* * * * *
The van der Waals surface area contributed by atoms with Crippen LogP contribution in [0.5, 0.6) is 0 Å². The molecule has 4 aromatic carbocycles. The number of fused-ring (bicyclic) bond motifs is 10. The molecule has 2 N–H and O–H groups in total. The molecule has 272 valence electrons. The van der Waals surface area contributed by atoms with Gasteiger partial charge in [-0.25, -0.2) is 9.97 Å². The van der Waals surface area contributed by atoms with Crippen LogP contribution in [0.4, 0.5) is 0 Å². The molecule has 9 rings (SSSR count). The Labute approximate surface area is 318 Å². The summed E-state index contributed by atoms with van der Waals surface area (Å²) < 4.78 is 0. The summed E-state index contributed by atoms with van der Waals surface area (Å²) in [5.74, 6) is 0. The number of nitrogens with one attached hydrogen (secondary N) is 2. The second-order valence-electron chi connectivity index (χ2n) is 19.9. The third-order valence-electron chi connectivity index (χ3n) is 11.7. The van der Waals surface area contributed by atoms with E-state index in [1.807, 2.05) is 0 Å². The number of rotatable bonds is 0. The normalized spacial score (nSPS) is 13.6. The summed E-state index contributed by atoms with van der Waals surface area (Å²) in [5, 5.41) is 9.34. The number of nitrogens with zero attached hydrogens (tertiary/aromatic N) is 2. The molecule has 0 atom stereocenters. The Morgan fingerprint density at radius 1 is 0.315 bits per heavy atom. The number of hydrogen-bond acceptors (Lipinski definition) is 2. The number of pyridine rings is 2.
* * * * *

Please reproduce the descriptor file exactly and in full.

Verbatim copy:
The van der Waals surface area contributed by atoms with Crippen LogP contribution in [0.5, 0.6) is 0 Å². The molecule has 4 aromatic carbocycles. The number of fused-ring (bicyclic) bond motifs is 10. The molecule has 2 N–H and O–H groups in total. The molecule has 272 valence electrons. The van der Waals surface area contributed by atoms with Gasteiger partial charge in [-0.25, -0.2) is 9.97 Å². The van der Waals surface area contributed by atoms with Crippen LogP contribution in [0.4, 0.5) is 0 Å². The molecule has 9 rings (SSSR count). The Labute approximate surface area is 318 Å². The summed E-state index contributed by atoms with van der Waals surface area (Å²) < 4.78 is 0. The summed E-state index contributed by atoms with van der Waals surface area (Å²) in [5.74, 6) is 0. The number of nitrogens with one attached hydrogen (secondary N) is 2. The second-order valence-electron chi connectivity index (χ2n) is 19.9. The third-order valence-electron chi connectivity index (χ3n) is 11.7. The van der Waals surface area contributed by atoms with E-state index in [1.807, 2.05) is 0 Å². The number of rotatable bonds is 0. The normalized spacial score (nSPS) is 13.6. The summed E-state index contributed by atoms with van der Waals surface area (Å²) in [5, 5.41) is 9.34. The number of nitrogens with zero attached hydrogens (tertiary/aromatic N) is 2. The molecule has 0 atom stereocenters. The Morgan fingerprint density at radius 1 is 0.315 bits per heavy atom. The number of hydrogen-bond acceptors (Lipinski definition) is 2. The number of pyridine rings is 2.